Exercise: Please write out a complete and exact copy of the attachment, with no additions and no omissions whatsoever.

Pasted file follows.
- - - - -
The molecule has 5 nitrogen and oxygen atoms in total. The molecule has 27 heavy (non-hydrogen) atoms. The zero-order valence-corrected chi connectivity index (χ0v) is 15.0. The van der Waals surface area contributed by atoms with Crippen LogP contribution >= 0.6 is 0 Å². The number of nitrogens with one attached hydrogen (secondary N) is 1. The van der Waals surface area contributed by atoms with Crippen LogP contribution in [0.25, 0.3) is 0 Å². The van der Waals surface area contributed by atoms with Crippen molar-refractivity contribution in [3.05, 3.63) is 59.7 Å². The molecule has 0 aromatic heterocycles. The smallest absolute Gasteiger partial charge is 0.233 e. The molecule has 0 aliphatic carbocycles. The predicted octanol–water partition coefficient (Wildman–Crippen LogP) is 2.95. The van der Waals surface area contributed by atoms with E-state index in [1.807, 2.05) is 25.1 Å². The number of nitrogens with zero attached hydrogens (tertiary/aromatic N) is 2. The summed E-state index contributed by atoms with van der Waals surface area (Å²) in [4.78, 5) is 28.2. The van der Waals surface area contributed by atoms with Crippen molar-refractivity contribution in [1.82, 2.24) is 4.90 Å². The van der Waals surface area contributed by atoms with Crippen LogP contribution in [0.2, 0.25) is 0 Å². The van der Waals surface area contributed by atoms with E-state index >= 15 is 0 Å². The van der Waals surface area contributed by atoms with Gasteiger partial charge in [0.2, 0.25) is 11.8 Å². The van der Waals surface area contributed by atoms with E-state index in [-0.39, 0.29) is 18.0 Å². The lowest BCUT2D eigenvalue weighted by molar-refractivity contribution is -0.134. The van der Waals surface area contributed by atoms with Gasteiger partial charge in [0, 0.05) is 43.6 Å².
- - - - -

The molecule has 5 nitrogen and oxygen atoms in total. The molecule has 27 heavy (non-hydrogen) atoms. The zero-order valence-corrected chi connectivity index (χ0v) is 15.0. The van der Waals surface area contributed by atoms with Crippen LogP contribution >= 0.6 is 0 Å². The number of nitrogens with one attached hydrogen (secondary N) is 1. The van der Waals surface area contributed by atoms with Crippen LogP contribution in [0.25, 0.3) is 0 Å². The van der Waals surface area contributed by atoms with Crippen molar-refractivity contribution in [3.05, 3.63) is 59.7 Å². The molecule has 0 aromatic heterocycles. The smallest absolute Gasteiger partial charge is 0.233 e. The molecule has 0 aliphatic carbocycles. The predicted octanol–water partition coefficient (Wildman–Crippen LogP) is 2.95. The van der Waals surface area contributed by atoms with E-state index in [1.807, 2.05) is 25.1 Å². The number of nitrogens with zero attached hydrogens (tertiary/aromatic N) is 2. The summed E-state index contributed by atoms with van der Waals surface area (Å²) in [4.78, 5) is 28.2. The van der Waals surface area contributed by atoms with Crippen molar-refractivity contribution in [1.82, 2.24) is 4.90 Å². The van der Waals surface area contributed by atoms with Crippen LogP contribution in [0.2, 0.25) is 0 Å². The van der Waals surface area contributed by atoms with E-state index >= 15 is 0 Å². The van der Waals surface area contributed by atoms with Gasteiger partial charge in [0.2, 0.25) is 11.8 Å². The van der Waals surface area contributed by atoms with E-state index in [-0.39, 0.29) is 18.0 Å². The lowest BCUT2D eigenvalue weighted by molar-refractivity contribution is -0.134. The van der Waals surface area contributed by atoms with Gasteiger partial charge in [0, 0.05) is 43.6 Å².